“Home Futures,” an exhibit by the Design Museum, in London, in partnership with the IKEA Museum, kicks off this fall with a bevy of pieces by Ettore Sottsass, Joe Colombo, Superstudio, Archigram, Alison and Peter Smithson, Hans Hollein, Jan Kaplicky, OMA, and Dunne & Raby. Over 150 pieces—among them, original footage from the General Motors “Kitchen of Tomorrow” and furniture from the Smithsons’ “House of the Future,” both dating to 1956, as well as an original model of Colombo’s “Total Furnishing Unit” from 1972—will explore how the idea of the “home of the future” has evolved.
“The ‘home of the future’ has long intrigued designers and popular culture alike,” explains the Design Museum. “Bringing together avant-garde speculations with contemporary objects and new commissions, ‘Home Futures’ explores today’s home through the prism of yesterday’s imagination. The exhibition asks: Are we living in the way that pioneering architects and designers once predicted, or has our idea of home proved resistant to real change?”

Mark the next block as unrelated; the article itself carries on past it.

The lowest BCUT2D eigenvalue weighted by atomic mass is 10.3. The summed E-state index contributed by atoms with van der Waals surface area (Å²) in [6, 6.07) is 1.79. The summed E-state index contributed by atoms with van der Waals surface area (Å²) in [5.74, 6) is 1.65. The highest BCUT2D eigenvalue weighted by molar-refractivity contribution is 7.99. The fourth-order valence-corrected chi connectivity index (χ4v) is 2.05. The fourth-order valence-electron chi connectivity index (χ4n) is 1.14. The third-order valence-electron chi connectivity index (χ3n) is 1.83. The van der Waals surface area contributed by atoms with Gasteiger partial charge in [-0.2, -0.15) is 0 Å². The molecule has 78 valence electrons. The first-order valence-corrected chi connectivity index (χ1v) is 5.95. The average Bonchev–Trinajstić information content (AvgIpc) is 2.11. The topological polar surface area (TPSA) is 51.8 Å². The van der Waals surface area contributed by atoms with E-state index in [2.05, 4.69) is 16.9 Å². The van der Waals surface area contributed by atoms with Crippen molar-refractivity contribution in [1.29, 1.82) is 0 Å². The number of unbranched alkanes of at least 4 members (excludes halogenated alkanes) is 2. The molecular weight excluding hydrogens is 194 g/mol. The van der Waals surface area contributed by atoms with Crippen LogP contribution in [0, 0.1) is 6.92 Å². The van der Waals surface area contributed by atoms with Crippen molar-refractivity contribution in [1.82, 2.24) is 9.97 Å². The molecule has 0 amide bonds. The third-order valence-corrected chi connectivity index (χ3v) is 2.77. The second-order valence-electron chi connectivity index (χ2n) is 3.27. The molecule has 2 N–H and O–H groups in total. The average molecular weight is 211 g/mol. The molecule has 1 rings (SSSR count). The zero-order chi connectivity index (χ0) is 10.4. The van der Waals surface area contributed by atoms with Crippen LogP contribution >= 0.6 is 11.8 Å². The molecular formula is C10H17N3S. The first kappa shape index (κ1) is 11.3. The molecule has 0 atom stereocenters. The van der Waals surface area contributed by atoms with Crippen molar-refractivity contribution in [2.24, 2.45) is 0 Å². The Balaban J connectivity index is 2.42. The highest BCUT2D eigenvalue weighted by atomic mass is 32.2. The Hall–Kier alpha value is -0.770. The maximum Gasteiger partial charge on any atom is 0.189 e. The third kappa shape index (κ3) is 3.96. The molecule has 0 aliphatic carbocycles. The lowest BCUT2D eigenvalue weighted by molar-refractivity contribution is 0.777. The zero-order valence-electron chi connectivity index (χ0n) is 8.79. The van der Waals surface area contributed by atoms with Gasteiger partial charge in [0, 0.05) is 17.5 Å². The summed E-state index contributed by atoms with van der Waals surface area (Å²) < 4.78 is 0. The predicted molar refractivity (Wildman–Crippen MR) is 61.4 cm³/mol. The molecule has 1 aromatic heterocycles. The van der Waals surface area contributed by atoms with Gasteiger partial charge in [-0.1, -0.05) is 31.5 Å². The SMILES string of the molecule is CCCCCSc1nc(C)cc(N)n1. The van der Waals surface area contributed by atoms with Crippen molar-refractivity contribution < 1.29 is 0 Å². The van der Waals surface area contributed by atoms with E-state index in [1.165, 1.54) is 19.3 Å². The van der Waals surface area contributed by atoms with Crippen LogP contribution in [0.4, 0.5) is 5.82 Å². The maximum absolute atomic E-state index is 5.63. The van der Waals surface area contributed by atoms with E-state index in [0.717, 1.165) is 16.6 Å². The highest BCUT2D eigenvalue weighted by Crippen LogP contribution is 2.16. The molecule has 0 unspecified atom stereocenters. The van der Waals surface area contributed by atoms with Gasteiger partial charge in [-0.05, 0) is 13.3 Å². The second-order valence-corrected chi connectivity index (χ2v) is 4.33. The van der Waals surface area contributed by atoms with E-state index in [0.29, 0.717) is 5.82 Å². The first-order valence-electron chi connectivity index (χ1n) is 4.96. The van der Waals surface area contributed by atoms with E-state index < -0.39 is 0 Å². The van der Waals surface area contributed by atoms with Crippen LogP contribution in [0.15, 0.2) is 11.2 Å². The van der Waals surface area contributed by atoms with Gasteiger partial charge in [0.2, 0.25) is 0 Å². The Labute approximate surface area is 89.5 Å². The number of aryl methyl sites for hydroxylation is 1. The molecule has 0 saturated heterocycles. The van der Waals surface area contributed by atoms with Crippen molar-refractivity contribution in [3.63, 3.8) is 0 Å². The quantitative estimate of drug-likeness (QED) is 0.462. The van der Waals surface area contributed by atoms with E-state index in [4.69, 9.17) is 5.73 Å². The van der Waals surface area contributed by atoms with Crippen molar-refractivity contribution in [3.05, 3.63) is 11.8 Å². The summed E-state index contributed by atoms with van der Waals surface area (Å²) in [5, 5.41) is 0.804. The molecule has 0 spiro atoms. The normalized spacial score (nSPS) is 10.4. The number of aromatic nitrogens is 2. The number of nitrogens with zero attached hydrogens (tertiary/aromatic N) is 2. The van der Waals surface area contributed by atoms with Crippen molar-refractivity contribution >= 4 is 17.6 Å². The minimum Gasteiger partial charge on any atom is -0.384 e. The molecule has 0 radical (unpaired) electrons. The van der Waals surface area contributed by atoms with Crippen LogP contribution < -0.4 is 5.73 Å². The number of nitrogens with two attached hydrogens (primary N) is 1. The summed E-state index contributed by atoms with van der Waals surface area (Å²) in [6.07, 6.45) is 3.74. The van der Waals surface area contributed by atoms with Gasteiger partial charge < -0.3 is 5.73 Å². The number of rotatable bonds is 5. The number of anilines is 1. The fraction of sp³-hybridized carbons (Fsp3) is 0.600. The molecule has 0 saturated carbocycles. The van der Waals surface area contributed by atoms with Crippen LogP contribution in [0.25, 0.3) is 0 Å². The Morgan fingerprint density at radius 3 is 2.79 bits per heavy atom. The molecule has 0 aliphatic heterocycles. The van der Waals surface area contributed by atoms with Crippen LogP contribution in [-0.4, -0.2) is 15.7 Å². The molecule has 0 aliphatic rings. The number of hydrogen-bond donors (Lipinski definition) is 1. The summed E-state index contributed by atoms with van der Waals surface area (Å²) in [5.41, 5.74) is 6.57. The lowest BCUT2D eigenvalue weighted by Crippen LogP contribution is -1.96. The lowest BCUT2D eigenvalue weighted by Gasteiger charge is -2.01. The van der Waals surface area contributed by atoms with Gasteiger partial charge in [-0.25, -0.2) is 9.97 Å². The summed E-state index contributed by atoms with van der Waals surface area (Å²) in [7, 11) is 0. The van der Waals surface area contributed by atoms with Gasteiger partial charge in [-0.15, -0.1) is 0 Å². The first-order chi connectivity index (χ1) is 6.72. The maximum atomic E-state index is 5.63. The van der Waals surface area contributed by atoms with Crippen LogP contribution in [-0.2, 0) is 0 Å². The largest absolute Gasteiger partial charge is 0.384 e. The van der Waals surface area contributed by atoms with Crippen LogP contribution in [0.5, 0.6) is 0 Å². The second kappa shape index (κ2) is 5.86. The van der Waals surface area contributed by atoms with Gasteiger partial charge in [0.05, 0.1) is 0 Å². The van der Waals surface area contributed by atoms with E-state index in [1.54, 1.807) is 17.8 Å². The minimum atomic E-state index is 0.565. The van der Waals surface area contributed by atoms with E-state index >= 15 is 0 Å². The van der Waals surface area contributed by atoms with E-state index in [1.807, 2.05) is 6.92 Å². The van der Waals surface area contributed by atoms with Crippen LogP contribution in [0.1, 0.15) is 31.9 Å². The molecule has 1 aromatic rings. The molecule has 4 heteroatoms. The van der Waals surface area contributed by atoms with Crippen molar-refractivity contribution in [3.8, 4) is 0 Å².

The exhibit will appear with a commissioned immersive environment created by New York–based architect SO-IL in collaboration with graphic design practice John Morgan Studio; the space will feature “dreamlike passages and rooms” designed to not just “evoke feelings of comfort” but also to explore the idea of privacy.
The exhibit itself will delve into themes including “Living smart,” on the idea of the home as a machine; “Living on the move,” exploring nomadic life and the sharing economy; “Living self-sufficiently,” on anti-consumerist and environmentally friendly modes of living; “Living with less,” on micro-living solutions; “Living together,” on the concept of privacy in the home; and “Other dreams of home,” which looks at ethereal concepts of home and spotlights works like furniture and interiors from the Italian Radical Design movement by Pietro Derossi, Michele De Lucchi and Gaetano Pesce.
Curated by Eszter Steierhoffer with Justin McGuirk, the “Home Futures” will kick off on November 7 and run through March of next year before traveling to its next location, in Älmhult, Sweden.